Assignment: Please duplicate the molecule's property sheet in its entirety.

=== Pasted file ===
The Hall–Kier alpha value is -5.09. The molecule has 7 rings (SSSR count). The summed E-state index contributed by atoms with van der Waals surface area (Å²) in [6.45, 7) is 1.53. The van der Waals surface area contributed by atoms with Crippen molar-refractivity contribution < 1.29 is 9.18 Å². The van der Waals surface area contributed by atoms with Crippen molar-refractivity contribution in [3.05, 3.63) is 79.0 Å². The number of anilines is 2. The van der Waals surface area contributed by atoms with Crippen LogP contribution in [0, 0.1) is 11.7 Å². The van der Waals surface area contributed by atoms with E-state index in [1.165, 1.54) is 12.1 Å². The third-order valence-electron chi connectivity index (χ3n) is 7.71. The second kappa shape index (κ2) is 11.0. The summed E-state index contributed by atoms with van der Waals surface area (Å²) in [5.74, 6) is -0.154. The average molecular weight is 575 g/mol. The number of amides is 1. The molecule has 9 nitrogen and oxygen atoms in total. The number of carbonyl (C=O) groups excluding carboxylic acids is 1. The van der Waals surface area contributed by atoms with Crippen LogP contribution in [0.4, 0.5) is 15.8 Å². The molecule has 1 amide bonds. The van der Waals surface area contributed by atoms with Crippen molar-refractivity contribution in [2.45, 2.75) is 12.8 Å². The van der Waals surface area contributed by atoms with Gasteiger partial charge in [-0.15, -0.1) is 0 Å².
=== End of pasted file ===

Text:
The Hall–Kier alpha value is -5.09. The molecule has 7 rings (SSSR count). The summed E-state index contributed by atoms with van der Waals surface area (Å²) in [6.45, 7) is 1.53. The van der Waals surface area contributed by atoms with Crippen molar-refractivity contribution < 1.29 is 9.18 Å². The van der Waals surface area contributed by atoms with Crippen molar-refractivity contribution in [3.05, 3.63) is 79.0 Å². The number of anilines is 2. The van der Waals surface area contributed by atoms with Crippen LogP contribution in [0, 0.1) is 11.7 Å². The van der Waals surface area contributed by atoms with E-state index in [1.165, 1.54) is 12.1 Å². The third-order valence-electron chi connectivity index (χ3n) is 7.71. The second kappa shape index (κ2) is 11.0. The summed E-state index contributed by atoms with van der Waals surface area (Å²) in [5.74, 6) is -0.154. The average molecular weight is 575 g/mol. The number of amides is 1. The molecule has 9 nitrogen and oxygen atoms in total. The number of carbonyl (C=O) groups excluding carboxylic acids is 1. The van der Waals surface area contributed by atoms with Crippen LogP contribution in [0.4, 0.5) is 15.8 Å². The molecule has 1 amide bonds. The van der Waals surface area contributed by atoms with Crippen molar-refractivity contribution in [2.45, 2.75) is 12.8 Å². The van der Waals surface area contributed by atoms with Gasteiger partial charge in [-0.15, -0.1) is 0 Å².